Photo credit: Rayford Johnson

Talking Painting & Perseverance with Desmond Blair

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4 mins read

By Ray Johnson/DW Photojournalist

“God does not make mistakes,  He puts people here for a reason and He will make a way for them,” World renowned painter Desmond Blair recalls a quote of encouragement his late mother would often recite to him, when he was growing up as a youth with no hands (limb difference) in Pleasant Grove, area of Dallas.

 

“There was always that initial hurdle I would have to overcome when entering into a new space, and my mom was really good at preparing me for it.  Early on I was really shy about the way I was born, I would try to hide my hands, I would try to do stuff really quick so people couldn’t see my hands, and then you do have people that will talk about you and say things about you, but I just learned early on, to focus on the things I loved to do.”

 

Desmond told DW that he learned how to draw at about five, by first tracing images from his coloring books. After many dedicated hours of continuous practice, he was able to grip and balance his pencils with the tips of his forearms, and develop  an uncanny accuracy and coordination, which is a technique he still utilizes today to paint spectacular, gallery portraits, using oils on canvas.

 

Desmond was first inspired to draw by watching cartoons of his favorite superheroes.  His favorite was “Nightcrawler” from X-men.  In that he also had a disability with his hands, however the superhero was able to be clever and strong enough to be triumphant over his foes.

 

Desmond credits and gives a lot of gratitude to the Dallas Art Cultural Center for assisting him since childhood in the training and the launching of his career.  He had a lot of positive things to say about Vicky Meeks, known to the community as “Mama Meeks,” who was  the director of the center at the time.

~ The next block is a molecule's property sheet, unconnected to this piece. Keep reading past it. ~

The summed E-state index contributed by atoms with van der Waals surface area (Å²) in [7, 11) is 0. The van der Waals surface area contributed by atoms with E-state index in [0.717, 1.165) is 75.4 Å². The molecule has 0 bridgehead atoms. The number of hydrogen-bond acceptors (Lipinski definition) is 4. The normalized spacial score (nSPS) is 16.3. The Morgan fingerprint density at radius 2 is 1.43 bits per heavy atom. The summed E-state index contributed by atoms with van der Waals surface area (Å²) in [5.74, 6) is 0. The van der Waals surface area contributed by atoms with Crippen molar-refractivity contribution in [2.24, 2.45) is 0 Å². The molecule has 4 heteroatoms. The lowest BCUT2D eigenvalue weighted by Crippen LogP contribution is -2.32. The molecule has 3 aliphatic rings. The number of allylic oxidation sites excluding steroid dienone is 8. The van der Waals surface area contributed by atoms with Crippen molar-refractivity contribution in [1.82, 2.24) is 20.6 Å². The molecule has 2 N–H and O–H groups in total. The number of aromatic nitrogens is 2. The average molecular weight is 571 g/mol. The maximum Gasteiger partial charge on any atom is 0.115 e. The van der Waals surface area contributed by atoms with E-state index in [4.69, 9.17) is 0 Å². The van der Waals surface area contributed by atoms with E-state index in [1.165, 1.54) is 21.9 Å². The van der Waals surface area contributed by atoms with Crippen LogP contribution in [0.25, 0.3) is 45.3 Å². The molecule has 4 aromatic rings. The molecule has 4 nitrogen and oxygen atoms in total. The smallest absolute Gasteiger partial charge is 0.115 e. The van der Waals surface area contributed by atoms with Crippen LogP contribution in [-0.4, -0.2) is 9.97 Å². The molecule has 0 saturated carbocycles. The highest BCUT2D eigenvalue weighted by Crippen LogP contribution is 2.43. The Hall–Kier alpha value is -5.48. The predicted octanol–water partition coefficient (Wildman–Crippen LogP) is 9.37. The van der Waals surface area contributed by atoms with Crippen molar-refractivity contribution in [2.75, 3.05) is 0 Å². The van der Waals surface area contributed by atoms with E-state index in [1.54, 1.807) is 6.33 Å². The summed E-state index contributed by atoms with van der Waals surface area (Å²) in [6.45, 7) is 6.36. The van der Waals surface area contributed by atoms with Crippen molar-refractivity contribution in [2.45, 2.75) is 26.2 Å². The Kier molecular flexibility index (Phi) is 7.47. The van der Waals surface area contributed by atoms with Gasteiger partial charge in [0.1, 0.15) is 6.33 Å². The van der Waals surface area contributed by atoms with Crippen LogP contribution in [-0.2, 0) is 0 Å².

Desmond  said Meeks encouraged him to explore and express himself through various art forms, and to be a serious student of Black History, especially the Black History of Dallas.

“She was one of those adults that commanded attention,  because you knew she wasn’t coming to play, but it was in a loving way.  She wanted to pull out the best in us.”

 

After placing 3rd place in a city art contest at nineteen, by submitting a painting of the late RB vocalist “Aaliyah,” Desmond conveyed that it gave him the confidence to train and purse his love of art at a higher level.

 

Desmond attended UTD (University of Texas at Dallas) and obtained his Bachelor of Arts and Master of Fine Arts, and received the 2017 Undergraduate Alumni Achievement Award.

Desmond now works in the IT department for the Texas Scottish Rite Hospital, where he was once a patient, and has just recently launched his own art gallery business titled Pencil on Paper.  You can contact Desmond as a speaker or for business at  www.pencilandpaper.com.

Photo credit: Rayford Johnson
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